The Danish Health Agency said on Friday that it was continuing to offer Moderna’s COVID-19 vaccine to under-18s, and that a statement on Wednesday suggesting a suspension had in fact been a miscommunication.
“The Danish recommendations have not been changed,” the agency said.
“The Danish Health Agency continues to assess that both COVID-19 vaccines, both the one from Pfizer/BioNTech and the one from Moderna, are highly effective vaccines that have an important place in the general vaccination programme in Denmark.”
On Wednesday, Sweden said it would pause using Moderna’s shot for people born in 1991 or later as data pointed to an increase of myocarditis and pericarditis among young people who had been vaccinated.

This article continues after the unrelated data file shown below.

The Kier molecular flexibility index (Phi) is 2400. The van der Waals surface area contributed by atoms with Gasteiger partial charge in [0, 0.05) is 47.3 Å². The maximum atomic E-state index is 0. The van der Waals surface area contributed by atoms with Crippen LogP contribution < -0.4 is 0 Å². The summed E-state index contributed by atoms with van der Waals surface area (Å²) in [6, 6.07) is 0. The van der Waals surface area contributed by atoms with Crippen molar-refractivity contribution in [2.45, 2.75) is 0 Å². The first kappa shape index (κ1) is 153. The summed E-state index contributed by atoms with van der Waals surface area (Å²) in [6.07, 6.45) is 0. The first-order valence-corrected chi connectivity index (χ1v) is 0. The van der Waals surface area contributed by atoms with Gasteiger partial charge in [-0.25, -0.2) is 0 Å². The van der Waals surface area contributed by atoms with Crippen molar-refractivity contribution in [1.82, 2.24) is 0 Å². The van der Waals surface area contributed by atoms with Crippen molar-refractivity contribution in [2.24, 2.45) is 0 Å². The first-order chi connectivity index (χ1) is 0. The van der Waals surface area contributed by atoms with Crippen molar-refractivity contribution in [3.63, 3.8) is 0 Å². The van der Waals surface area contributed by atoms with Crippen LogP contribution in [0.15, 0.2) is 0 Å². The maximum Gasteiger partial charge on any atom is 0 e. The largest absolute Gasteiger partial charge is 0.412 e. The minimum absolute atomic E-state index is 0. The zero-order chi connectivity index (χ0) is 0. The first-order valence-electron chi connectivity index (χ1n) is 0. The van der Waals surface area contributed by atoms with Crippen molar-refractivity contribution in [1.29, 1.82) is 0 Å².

The Danish health agency then said that, while the Pfizer/BioNTech vaccine was anyway its main option for people aged 12-17 years, it had decided to pause administering the Moderna vaccine to under-18s under the “precautionary principle”.
It later retracted the statement – although Finland also announced a pause.
“We’ve communicated badly in this case,” the agency’s head of press, Tina Gustavsen, told Reuters. “It was simply bad wording.”
“We felt there was a need to say that we were not worried. We think it is a good and effective vaccine and we will continue to use it in the Danish programme.”
The agency said around 1,200 under-18s had so far received Moderna’s shot in Denmark.